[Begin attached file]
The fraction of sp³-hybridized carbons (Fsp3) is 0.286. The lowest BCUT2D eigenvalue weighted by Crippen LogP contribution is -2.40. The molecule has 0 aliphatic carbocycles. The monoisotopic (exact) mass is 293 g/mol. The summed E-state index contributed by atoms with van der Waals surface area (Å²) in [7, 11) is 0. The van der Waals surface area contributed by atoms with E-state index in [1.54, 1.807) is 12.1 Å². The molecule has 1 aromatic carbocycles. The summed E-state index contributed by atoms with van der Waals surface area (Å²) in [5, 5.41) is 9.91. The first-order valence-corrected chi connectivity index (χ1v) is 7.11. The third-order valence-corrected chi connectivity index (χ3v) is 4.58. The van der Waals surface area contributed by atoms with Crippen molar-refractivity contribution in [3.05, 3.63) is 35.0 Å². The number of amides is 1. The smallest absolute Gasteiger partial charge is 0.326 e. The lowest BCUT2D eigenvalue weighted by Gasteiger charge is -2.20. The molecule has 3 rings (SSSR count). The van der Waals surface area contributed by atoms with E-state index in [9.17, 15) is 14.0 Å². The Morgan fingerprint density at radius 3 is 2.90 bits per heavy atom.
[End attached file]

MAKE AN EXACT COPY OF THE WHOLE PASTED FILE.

The fraction of sp³-hybridized carbons (Fsp3) is 0.286. The lowest BCUT2D eigenvalue weighted by Crippen LogP contribution is -2.40. The molecule has 0 aliphatic carbocycles. The monoisotopic (exact) mass is 293 g/mol. The summed E-state index contributed by atoms with van der Waals surface area (Å²) in [7, 11) is 0. The van der Waals surface area contributed by atoms with E-state index in [1.54, 1.807) is 12.1 Å². The molecule has 1 aromatic carbocycles. The summed E-state index contributed by atoms with van der Waals surface area (Å²) in [5, 5.41) is 9.91. The first-order valence-corrected chi connectivity index (χ1v) is 7.11. The third-order valence-corrected chi connectivity index (χ3v) is 4.58. The van der Waals surface area contributed by atoms with Crippen molar-refractivity contribution in [3.05, 3.63) is 35.0 Å². The number of amides is 1. The smallest absolute Gasteiger partial charge is 0.326 e. The lowest BCUT2D eigenvalue weighted by Gasteiger charge is -2.20. The molecule has 3 rings (SSSR count). The van der Waals surface area contributed by atoms with E-state index in [9.17, 15) is 14.0 Å². The Morgan fingerprint density at radius 3 is 2.90 bits per heavy atom.